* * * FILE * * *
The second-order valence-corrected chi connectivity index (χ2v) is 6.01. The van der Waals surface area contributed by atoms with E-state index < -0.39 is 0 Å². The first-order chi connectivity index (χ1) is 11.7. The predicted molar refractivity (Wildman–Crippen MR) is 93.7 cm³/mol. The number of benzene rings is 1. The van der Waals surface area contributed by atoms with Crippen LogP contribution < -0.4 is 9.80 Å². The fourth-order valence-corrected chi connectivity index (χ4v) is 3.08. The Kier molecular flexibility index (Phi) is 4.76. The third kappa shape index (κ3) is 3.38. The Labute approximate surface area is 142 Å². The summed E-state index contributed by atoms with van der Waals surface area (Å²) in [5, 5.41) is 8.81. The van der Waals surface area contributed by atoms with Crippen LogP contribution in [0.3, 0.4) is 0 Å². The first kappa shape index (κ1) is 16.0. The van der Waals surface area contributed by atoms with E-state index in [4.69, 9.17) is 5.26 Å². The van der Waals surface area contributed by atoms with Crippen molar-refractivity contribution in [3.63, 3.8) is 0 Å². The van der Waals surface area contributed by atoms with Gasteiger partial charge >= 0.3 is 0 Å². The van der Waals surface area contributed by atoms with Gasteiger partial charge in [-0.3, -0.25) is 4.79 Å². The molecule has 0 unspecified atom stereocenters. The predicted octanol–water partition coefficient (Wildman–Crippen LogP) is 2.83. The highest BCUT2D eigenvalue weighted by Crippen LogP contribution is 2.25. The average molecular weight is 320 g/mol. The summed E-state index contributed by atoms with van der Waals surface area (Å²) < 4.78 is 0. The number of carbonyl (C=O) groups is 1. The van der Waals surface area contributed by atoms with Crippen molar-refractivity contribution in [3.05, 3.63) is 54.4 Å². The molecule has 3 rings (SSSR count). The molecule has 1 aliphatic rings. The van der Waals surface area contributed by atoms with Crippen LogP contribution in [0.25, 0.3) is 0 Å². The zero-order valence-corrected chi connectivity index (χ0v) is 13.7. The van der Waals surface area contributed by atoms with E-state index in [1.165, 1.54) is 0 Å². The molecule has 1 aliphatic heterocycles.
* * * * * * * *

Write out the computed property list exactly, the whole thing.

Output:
The second-order valence-corrected chi connectivity index (χ2v) is 6.01. The van der Waals surface area contributed by atoms with E-state index < -0.39 is 0 Å². The first-order chi connectivity index (χ1) is 11.7. The predicted molar refractivity (Wildman–Crippen MR) is 93.7 cm³/mol. The number of benzene rings is 1. The van der Waals surface area contributed by atoms with Crippen LogP contribution < -0.4 is 9.80 Å². The fourth-order valence-corrected chi connectivity index (χ4v) is 3.08. The Kier molecular flexibility index (Phi) is 4.76. The third kappa shape index (κ3) is 3.38. The Labute approximate surface area is 142 Å². The summed E-state index contributed by atoms with van der Waals surface area (Å²) in [5, 5.41) is 8.81. The van der Waals surface area contributed by atoms with Crippen LogP contribution in [0.3, 0.4) is 0 Å². The first kappa shape index (κ1) is 16.0. The van der Waals surface area contributed by atoms with E-state index in [4.69, 9.17) is 5.26 Å². The van der Waals surface area contributed by atoms with Crippen molar-refractivity contribution in [3.63, 3.8) is 0 Å². The van der Waals surface area contributed by atoms with Gasteiger partial charge >= 0.3 is 0 Å². The van der Waals surface area contributed by atoms with Gasteiger partial charge in [-0.3, -0.25) is 4.79 Å². The molecule has 0 unspecified atom stereocenters. The predicted octanol–water partition coefficient (Wildman–Crippen LogP) is 2.83. The highest BCUT2D eigenvalue weighted by Crippen LogP contribution is 2.25. The average molecular weight is 320 g/mol. The summed E-state index contributed by atoms with van der Waals surface area (Å²) < 4.78 is 0. The number of carbonyl (C=O) groups is 1. The van der Waals surface area contributed by atoms with Crippen molar-refractivity contribution in [3.05, 3.63) is 54.4 Å². The molecule has 3 rings (SSSR count). The molecule has 1 aliphatic rings. The van der Waals surface area contributed by atoms with Crippen LogP contribution in [0.25, 0.3) is 0 Å². The zero-order valence-corrected chi connectivity index (χ0v) is 13.7. The van der Waals surface area contributed by atoms with E-state index in [1.165, 1.54) is 0 Å². The molecule has 1 aliphatic heterocycles.